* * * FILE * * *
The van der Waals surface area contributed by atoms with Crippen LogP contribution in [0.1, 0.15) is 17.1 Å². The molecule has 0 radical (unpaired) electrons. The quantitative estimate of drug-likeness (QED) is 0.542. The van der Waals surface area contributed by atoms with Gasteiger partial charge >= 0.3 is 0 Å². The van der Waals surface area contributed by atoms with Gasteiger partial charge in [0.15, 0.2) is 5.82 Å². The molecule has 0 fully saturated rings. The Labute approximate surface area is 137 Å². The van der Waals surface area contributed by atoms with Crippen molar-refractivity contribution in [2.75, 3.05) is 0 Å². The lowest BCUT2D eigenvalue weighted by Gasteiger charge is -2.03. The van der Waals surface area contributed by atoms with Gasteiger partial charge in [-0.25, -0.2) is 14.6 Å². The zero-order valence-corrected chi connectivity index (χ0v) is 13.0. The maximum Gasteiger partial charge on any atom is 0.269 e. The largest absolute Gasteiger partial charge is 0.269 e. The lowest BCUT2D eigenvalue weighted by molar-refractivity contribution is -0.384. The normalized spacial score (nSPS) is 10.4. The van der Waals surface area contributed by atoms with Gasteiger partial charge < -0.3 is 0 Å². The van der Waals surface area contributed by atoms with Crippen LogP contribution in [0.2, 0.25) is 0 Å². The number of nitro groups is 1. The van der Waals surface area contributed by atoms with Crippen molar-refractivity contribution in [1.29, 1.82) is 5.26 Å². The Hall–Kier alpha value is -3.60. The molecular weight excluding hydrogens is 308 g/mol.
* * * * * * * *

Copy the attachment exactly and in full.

The van der Waals surface area contributed by atoms with Crippen LogP contribution in [0.1, 0.15) is 17.1 Å². The molecule has 0 radical (unpaired) electrons. The quantitative estimate of drug-likeness (QED) is 0.542. The van der Waals surface area contributed by atoms with Gasteiger partial charge >= 0.3 is 0 Å². The van der Waals surface area contributed by atoms with Gasteiger partial charge in [0.15, 0.2) is 5.82 Å². The molecule has 0 fully saturated rings. The Labute approximate surface area is 137 Å². The van der Waals surface area contributed by atoms with Crippen molar-refractivity contribution in [2.75, 3.05) is 0 Å². The lowest BCUT2D eigenvalue weighted by Gasteiger charge is -2.03. The van der Waals surface area contributed by atoms with Gasteiger partial charge in [-0.25, -0.2) is 14.6 Å². The zero-order valence-corrected chi connectivity index (χ0v) is 13.0. The maximum Gasteiger partial charge on any atom is 0.269 e. The largest absolute Gasteiger partial charge is 0.269 e. The lowest BCUT2D eigenvalue weighted by molar-refractivity contribution is -0.384. The normalized spacial score (nSPS) is 10.4. The van der Waals surface area contributed by atoms with Gasteiger partial charge < -0.3 is 0 Å². The van der Waals surface area contributed by atoms with Crippen LogP contribution in [0.2, 0.25) is 0 Å². The number of nitro groups is 1. The van der Waals surface area contributed by atoms with Crippen molar-refractivity contribution in [1.29, 1.82) is 5.26 Å². The Hall–Kier alpha value is -3.60. The molecular weight excluding hydrogens is 308 g/mol.